Give the peers guard rails – prevent any of the peers from inadvertently creating shit experiences – used trademe seller guides as example here. Said to quiet YOUR brand here. E.g. on the Etsy store the peer sellers voice is loud, your brand is quiet. On air bnb profiles the Airbnb brand is quiet so the peer hosts personality is loud.

Keep it real – let peers be authentic. Example of uber ride where she was having a terrible day and the guy said "can I cheer you up?". He turned on disco ball and some techno and made her day. Also gave examples of allowing video for Airbnb's new travel experiences product rather than images because it would show more of the host's personality and authenticity of the complex experience.

Some examples from listening to Car Talk –

Marcin Wichary (@mwichary) – Three examples with a surprising detail in their UX

Speaks about one of Charles Babbage's machines, the pacman game and mouse pointers on text mode displays. How they all have incredible UX but it's not well known.

  • The babbage machine had error states to show people that calculating machines were safe.
  • Pacman had incredible tweaks to make the game more friendly than anything that had come before.
  • Detailed how much time and effort went into a DOS program to have a smooth mouse movement. No technical need for it but it made the physical mouse disappear and the user's hand became directly linked to the pointer.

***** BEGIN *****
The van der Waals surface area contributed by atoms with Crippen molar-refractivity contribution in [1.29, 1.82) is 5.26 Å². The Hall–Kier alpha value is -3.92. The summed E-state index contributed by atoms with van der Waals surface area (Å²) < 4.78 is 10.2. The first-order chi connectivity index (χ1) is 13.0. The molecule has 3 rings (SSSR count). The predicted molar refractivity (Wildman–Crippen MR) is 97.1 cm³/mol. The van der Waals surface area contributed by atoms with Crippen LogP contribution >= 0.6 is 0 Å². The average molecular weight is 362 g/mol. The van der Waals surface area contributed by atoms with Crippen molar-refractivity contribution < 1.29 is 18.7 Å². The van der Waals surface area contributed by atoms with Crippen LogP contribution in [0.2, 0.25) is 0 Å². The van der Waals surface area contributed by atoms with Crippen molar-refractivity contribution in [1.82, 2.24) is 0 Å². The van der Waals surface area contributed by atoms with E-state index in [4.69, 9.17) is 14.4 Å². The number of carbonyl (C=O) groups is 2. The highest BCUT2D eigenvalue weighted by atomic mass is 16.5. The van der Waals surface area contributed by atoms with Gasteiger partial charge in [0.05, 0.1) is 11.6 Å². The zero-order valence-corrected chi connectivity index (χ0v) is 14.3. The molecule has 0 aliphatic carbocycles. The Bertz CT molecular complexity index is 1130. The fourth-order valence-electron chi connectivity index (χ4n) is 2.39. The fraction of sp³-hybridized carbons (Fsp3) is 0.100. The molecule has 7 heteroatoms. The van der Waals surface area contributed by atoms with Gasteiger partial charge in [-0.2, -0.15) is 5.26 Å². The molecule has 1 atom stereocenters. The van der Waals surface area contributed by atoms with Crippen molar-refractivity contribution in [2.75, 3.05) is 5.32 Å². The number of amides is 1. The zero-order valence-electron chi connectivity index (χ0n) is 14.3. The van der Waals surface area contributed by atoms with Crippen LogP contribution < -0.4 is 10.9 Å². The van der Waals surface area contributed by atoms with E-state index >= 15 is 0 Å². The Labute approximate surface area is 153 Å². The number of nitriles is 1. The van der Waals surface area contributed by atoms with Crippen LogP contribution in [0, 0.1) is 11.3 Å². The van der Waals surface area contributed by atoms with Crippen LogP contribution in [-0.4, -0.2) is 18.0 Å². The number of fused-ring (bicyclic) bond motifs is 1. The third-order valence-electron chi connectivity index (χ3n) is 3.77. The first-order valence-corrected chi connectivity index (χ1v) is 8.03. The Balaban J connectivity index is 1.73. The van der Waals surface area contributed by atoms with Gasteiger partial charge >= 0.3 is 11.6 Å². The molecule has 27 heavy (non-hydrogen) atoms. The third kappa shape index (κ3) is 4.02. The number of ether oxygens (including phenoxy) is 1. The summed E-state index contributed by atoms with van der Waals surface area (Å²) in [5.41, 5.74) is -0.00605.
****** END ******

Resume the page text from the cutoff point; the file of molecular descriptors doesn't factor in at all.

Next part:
Very entertaining and informative!

Sacha Judd (@szechuan) – If you look closely there are technical experts in places you might not expect them

I think this was the highlight of the day for me. Excellent content and delivery. Full talk here: .

In general it was about diversity. It was themed around the fandom that One Direction has and how this has inspired non-coders to become self taught coders and media content producers (editing tumblr and wrdpress themes), movie editors, CSS editing, social media management, writing fan fiction. How all these people are perfect candidates for tech jobs but haven't followed that traditional path.

She became part of the community, gained some trust and then ran a survey. They are typically young women, they are full of self doubt – no formal education, didn't know about tech roles – even the job titles, were told they shouldn't go for tech roles.

Recommends hiring on ability (not just academic achievement)

Gave incredible examples of the things one direction fans did. They organised 55 million social media fans to basically get a single they wanted released.

Recommended – remove gender specific keywords – achievement based hiring (no resumes)

Ashley Nelson-Hornstein (@ashleynh) – Humanities x Technology

Apple ads never have tech specs. Focus on the experience.

Big homage to steve jobs. He was at the crossroads of tech and humanities.

Gave an example about Polaroid. Inventor removed complexity of taking pictures so people could focus on photography.

Never Alone video game took Iñupiaq legends so that kids who were being lost to technology were able to re-engage with culture – . Spent years working directly with elders to make sure game matched their expectations.

Cal Henderson (@iamcal) – Emojis

Fascinating history and how they are displayed on various devices. Such a fantastic speaker. Highly recommend this one!

Patricia Moore

Unfortunately Patti was hit by a car in New Zealand but she still recorded a talk from hospital while waiting for an operation. She spoke about designing for humanity.